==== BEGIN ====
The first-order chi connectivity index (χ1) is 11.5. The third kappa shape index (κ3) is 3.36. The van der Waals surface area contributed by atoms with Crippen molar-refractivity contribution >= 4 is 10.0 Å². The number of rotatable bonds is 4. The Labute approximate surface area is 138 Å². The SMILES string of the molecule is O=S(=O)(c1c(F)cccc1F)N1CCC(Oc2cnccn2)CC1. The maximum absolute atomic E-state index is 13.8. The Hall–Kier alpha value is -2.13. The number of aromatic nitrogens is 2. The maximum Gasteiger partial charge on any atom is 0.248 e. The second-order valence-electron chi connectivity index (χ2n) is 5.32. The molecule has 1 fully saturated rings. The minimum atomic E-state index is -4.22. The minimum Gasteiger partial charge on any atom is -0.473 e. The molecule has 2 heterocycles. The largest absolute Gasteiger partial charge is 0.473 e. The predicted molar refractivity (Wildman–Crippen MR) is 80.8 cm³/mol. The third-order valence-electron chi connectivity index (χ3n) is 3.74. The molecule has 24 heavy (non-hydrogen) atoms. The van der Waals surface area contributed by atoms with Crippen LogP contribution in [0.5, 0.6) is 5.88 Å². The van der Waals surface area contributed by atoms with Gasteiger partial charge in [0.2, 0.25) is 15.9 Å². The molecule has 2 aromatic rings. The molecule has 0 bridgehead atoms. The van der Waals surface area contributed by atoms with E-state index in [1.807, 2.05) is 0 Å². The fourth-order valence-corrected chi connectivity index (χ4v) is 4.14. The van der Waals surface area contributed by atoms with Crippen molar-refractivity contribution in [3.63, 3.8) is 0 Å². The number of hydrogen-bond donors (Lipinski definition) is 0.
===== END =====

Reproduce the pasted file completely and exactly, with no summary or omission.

The first-order chi connectivity index (χ1) is 11.5. The third kappa shape index (κ3) is 3.36. The van der Waals surface area contributed by atoms with Crippen molar-refractivity contribution >= 4 is 10.0 Å². The number of rotatable bonds is 4. The Labute approximate surface area is 138 Å². The SMILES string of the molecule is O=S(=O)(c1c(F)cccc1F)N1CCC(Oc2cnccn2)CC1. The maximum absolute atomic E-state index is 13.8. The Hall–Kier alpha value is -2.13. The number of aromatic nitrogens is 2. The maximum Gasteiger partial charge on any atom is 0.248 e. The second-order valence-electron chi connectivity index (χ2n) is 5.32. The molecule has 1 fully saturated rings. The minimum atomic E-state index is -4.22. The minimum Gasteiger partial charge on any atom is -0.473 e. The molecule has 2 heterocycles. The largest absolute Gasteiger partial charge is 0.473 e. The predicted molar refractivity (Wildman–Crippen MR) is 80.8 cm³/mol. The third-order valence-electron chi connectivity index (χ3n) is 3.74. The molecule has 24 heavy (non-hydrogen) atoms. The van der Waals surface area contributed by atoms with Crippen LogP contribution in [0.5, 0.6) is 5.88 Å². The van der Waals surface area contributed by atoms with Gasteiger partial charge in [0.2, 0.25) is 15.9 Å². The molecule has 2 aromatic rings. The molecule has 0 bridgehead atoms. The van der Waals surface area contributed by atoms with E-state index in [1.807, 2.05) is 0 Å². The fourth-order valence-corrected chi connectivity index (χ4v) is 4.14. The van der Waals surface area contributed by atoms with Crippen molar-refractivity contribution in [3.63, 3.8) is 0 Å². The number of hydrogen-bond donors (Lipinski definition) is 0.